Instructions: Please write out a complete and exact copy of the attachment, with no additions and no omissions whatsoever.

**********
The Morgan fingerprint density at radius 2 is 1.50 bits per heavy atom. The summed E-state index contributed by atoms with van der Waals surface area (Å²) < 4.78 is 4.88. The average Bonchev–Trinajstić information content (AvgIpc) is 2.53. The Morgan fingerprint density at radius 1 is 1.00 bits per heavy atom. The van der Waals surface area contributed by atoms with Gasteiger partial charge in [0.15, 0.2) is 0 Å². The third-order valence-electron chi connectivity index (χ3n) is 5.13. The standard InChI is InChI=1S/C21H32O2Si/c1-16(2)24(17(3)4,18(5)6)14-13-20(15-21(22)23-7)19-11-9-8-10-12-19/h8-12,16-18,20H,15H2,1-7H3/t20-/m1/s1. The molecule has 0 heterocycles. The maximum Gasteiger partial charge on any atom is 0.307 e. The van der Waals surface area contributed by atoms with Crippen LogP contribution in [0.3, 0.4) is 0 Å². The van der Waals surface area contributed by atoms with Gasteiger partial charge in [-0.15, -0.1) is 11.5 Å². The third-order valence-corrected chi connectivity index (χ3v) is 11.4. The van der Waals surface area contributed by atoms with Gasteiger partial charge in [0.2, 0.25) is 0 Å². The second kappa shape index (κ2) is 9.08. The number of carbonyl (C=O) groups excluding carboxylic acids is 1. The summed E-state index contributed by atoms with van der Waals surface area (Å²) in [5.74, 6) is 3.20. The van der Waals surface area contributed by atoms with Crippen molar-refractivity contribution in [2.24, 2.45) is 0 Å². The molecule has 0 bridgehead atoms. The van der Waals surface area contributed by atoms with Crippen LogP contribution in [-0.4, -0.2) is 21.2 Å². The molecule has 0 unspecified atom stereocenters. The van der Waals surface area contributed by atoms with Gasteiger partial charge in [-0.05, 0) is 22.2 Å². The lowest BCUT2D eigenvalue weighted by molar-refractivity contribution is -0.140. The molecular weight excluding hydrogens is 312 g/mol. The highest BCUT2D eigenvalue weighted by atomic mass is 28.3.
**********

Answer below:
The Morgan fingerprint density at radius 2 is 1.50 bits per heavy atom. The summed E-state index contributed by atoms with van der Waals surface area (Å²) < 4.78 is 4.88. The average Bonchev–Trinajstić information content (AvgIpc) is 2.53. The Morgan fingerprint density at radius 1 is 1.00 bits per heavy atom. The van der Waals surface area contributed by atoms with Gasteiger partial charge in [0.15, 0.2) is 0 Å². The third-order valence-electron chi connectivity index (χ3n) is 5.13. The standard InChI is InChI=1S/C21H32O2Si/c1-16(2)24(17(3)4,18(5)6)14-13-20(15-21(22)23-7)19-11-9-8-10-12-19/h8-12,16-18,20H,15H2,1-7H3/t20-/m1/s1. The molecule has 0 heterocycles. The maximum Gasteiger partial charge on any atom is 0.307 e. The van der Waals surface area contributed by atoms with Crippen LogP contribution in [0.3, 0.4) is 0 Å². The van der Waals surface area contributed by atoms with Gasteiger partial charge in [-0.15, -0.1) is 11.5 Å². The third-order valence-corrected chi connectivity index (χ3v) is 11.4. The van der Waals surface area contributed by atoms with Gasteiger partial charge in [0.2, 0.25) is 0 Å². The second kappa shape index (κ2) is 9.08. The number of carbonyl (C=O) groups excluding carboxylic acids is 1. The summed E-state index contributed by atoms with van der Waals surface area (Å²) in [5.74, 6) is 3.20. The van der Waals surface area contributed by atoms with Crippen molar-refractivity contribution in [2.24, 2.45) is 0 Å². The molecule has 0 bridgehead atoms. The van der Waals surface area contributed by atoms with Crippen LogP contribution in [-0.4, -0.2) is 21.2 Å². The molecule has 0 unspecified atom stereocenters. The van der Waals surface area contributed by atoms with Gasteiger partial charge in [-0.05, 0) is 22.2 Å². The lowest BCUT2D eigenvalue weighted by molar-refractivity contribution is -0.140. The molecular weight excluding hydrogens is 312 g/mol. The highest BCUT2D eigenvalue weighted by atomic mass is 28.3.